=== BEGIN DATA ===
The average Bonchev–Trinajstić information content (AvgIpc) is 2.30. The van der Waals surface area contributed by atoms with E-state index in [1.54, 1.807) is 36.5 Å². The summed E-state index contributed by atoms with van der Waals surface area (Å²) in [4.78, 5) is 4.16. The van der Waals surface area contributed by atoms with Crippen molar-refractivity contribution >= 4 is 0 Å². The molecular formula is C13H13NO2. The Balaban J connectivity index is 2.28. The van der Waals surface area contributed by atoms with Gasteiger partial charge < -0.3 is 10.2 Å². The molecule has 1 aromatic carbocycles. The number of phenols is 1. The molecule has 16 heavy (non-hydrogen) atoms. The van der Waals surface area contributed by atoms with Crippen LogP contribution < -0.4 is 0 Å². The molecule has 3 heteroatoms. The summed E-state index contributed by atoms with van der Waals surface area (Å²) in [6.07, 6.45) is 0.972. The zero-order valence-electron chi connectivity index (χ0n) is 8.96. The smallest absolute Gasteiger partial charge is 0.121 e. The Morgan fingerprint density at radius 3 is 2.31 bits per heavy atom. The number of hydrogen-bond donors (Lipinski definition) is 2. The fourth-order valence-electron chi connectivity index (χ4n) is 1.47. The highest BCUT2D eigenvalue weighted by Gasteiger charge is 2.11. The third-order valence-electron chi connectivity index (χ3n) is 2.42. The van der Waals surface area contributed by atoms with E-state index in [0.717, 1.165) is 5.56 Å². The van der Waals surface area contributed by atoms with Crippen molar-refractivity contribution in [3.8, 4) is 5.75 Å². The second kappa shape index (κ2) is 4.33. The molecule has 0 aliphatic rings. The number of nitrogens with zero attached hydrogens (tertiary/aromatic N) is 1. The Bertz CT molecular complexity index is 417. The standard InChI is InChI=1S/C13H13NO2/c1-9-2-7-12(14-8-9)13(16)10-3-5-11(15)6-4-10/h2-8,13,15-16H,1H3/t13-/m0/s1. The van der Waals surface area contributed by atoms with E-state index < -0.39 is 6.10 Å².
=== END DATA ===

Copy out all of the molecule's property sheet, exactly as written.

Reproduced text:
The average Bonchev–Trinajstić information content (AvgIpc) is 2.30. The van der Waals surface area contributed by atoms with E-state index in [1.54, 1.807) is 36.5 Å². The summed E-state index contributed by atoms with van der Waals surface area (Å²) in [4.78, 5) is 4.16. The van der Waals surface area contributed by atoms with Crippen molar-refractivity contribution >= 4 is 0 Å². The molecular formula is C13H13NO2. The Balaban J connectivity index is 2.28. The van der Waals surface area contributed by atoms with Gasteiger partial charge < -0.3 is 10.2 Å². The molecule has 1 aromatic carbocycles. The number of phenols is 1. The molecule has 16 heavy (non-hydrogen) atoms. The van der Waals surface area contributed by atoms with Crippen LogP contribution < -0.4 is 0 Å². The molecule has 3 heteroatoms. The summed E-state index contributed by atoms with van der Waals surface area (Å²) in [6.07, 6.45) is 0.972. The zero-order valence-electron chi connectivity index (χ0n) is 8.96. The smallest absolute Gasteiger partial charge is 0.121 e. The Morgan fingerprint density at radius 3 is 2.31 bits per heavy atom. The number of hydrogen-bond donors (Lipinski definition) is 2. The fourth-order valence-electron chi connectivity index (χ4n) is 1.47. The highest BCUT2D eigenvalue weighted by Gasteiger charge is 2.11. The third-order valence-electron chi connectivity index (χ3n) is 2.42. The van der Waals surface area contributed by atoms with E-state index in [0.717, 1.165) is 5.56 Å². The van der Waals surface area contributed by atoms with Crippen molar-refractivity contribution in [3.8, 4) is 5.75 Å². The second kappa shape index (κ2) is 4.33. The molecule has 0 aliphatic rings. The number of nitrogens with zero attached hydrogens (tertiary/aromatic N) is 1. The Bertz CT molecular complexity index is 417. The standard InChI is InChI=1S/C13H13NO2/c1-9-2-7-12(14-8-9)13(16)10-3-5-11(15)6-4-10/h2-8,13,15-16H,1H3/t13-/m0/s1. The van der Waals surface area contributed by atoms with E-state index < -0.39 is 6.10 Å².